That explains the website. I wondered if that was the case. I agree she should stick to giving advice for FM and leave ME alone.
My wife is mild/moderate, and the idea of doing extra exercise to improve fitness is a complete non-starter. She pushes herself hard to her limits, and it is much more about doing us much "normal living" exercise as she can manage, whilst avoiding severely degraded fitness. I think my wife is probably quite fit, but no matter how fit you are if the energy supply is not there, you are going to end up looking unfit. A formula 1 car doesn't look very fit if it's fuel flow is obstructed.
Reading it again - I agree with @Trish.
I think sometimes we are just so pleased when an article says to listen to your body!
The 'if you're in fairly good shape' part indicates to me that she has no understanding of PEM.
Her articles are many and they are short and generic for the most part. Not very helpful.
Her bio says
You're absolutely right. I got confused. I had assumed in the past that she was diagnosed with CFS, but that came from reading her (for years) articles on About.com on her fatigue issues, no doubt fibro-related.
I even looked it up yesterday but became confused today. Ach.
In my case exercising caused me permanent damage numerous times. There needs to be more warnings for true ME patients, and preferably amendments to criteria to include permanent worsening.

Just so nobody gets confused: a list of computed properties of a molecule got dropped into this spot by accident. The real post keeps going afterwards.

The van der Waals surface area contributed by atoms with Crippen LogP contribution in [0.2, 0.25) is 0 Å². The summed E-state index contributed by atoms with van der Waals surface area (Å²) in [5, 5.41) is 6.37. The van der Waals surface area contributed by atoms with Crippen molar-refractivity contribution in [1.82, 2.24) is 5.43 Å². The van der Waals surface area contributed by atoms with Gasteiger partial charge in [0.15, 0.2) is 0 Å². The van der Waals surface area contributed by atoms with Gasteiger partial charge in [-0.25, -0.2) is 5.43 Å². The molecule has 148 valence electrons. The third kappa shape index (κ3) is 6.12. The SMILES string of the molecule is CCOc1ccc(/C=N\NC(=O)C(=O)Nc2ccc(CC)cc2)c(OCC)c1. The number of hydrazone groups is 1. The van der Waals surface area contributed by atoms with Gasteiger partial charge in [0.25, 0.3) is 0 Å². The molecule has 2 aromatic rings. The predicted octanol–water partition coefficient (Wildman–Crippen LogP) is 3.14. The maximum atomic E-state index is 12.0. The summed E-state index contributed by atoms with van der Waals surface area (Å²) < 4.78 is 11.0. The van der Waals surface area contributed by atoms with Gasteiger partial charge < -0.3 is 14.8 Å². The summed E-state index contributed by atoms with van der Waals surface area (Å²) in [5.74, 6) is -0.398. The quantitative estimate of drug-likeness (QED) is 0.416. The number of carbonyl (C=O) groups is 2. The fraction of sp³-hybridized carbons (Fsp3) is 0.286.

Edit: Do any ME criteria include permanent worsening after exertion as a symptom?
I wonder if anyone has read the Newcastle CRESTA Fatigue Clinic booklet called, "Managing your Energy" - it is online as a PDF if you search it. In that the new advice is opposite to all the ages old hogwash about being active and doing aerobics, etc,. I remember when I was at my worst 20 years ago and a consultant told me that what I needed to do was "vigorous physical jerks" and "marching on the spot". Since then all I've read has been similar and it's counterintuitive to what we all experience, but the CRESTA booklet speaks to what we need, which is to listen to our body and get as much rest as we need. It's a good guide, however, it is very idealistic, especially if you have no carer and life pressures you to get things dealt with instead of getting the rest you need. But I think the current advice trend is much like the booklet.